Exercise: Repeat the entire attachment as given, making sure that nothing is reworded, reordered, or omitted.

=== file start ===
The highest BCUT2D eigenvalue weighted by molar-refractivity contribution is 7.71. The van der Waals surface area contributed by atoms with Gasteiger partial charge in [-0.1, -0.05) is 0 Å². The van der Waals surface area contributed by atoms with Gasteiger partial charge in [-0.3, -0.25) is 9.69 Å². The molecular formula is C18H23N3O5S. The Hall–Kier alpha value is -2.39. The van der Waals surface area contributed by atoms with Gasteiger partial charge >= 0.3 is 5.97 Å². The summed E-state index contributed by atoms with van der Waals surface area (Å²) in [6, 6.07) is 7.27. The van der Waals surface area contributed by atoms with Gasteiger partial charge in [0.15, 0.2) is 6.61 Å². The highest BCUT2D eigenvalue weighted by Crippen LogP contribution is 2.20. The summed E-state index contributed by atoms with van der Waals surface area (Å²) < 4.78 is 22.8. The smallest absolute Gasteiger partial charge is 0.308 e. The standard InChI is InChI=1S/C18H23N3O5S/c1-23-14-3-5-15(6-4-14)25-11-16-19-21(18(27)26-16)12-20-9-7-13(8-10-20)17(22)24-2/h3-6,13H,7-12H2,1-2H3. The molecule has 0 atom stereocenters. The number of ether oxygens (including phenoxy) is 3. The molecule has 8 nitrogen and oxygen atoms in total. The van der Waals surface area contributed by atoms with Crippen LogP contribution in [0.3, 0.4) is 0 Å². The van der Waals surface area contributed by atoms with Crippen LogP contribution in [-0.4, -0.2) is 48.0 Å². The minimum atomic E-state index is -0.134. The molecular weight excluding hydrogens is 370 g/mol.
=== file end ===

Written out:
The highest BCUT2D eigenvalue weighted by molar-refractivity contribution is 7.71. The van der Waals surface area contributed by atoms with Gasteiger partial charge in [-0.1, -0.05) is 0 Å². The van der Waals surface area contributed by atoms with Gasteiger partial charge in [-0.3, -0.25) is 9.69 Å². The molecular formula is C18H23N3O5S. The Hall–Kier alpha value is -2.39. The van der Waals surface area contributed by atoms with Gasteiger partial charge >= 0.3 is 5.97 Å². The summed E-state index contributed by atoms with van der Waals surface area (Å²) in [6, 6.07) is 7.27. The van der Waals surface area contributed by atoms with Gasteiger partial charge in [0.15, 0.2) is 6.61 Å². The highest BCUT2D eigenvalue weighted by Crippen LogP contribution is 2.20. The summed E-state index contributed by atoms with van der Waals surface area (Å²) < 4.78 is 22.8. The smallest absolute Gasteiger partial charge is 0.308 e. The standard InChI is InChI=1S/C18H23N3O5S/c1-23-14-3-5-15(6-4-14)25-11-16-19-21(18(27)26-16)12-20-9-7-13(8-10-20)17(22)24-2/h3-6,13H,7-12H2,1-2H3. The molecule has 0 atom stereocenters. The number of ether oxygens (including phenoxy) is 3. The molecule has 8 nitrogen and oxygen atoms in total. The van der Waals surface area contributed by atoms with Crippen LogP contribution in [0.3, 0.4) is 0 Å². The van der Waals surface area contributed by atoms with Crippen LogP contribution in [-0.4, -0.2) is 48.0 Å². The minimum atomic E-state index is -0.134. The molecular weight excluding hydrogens is 370 g/mol.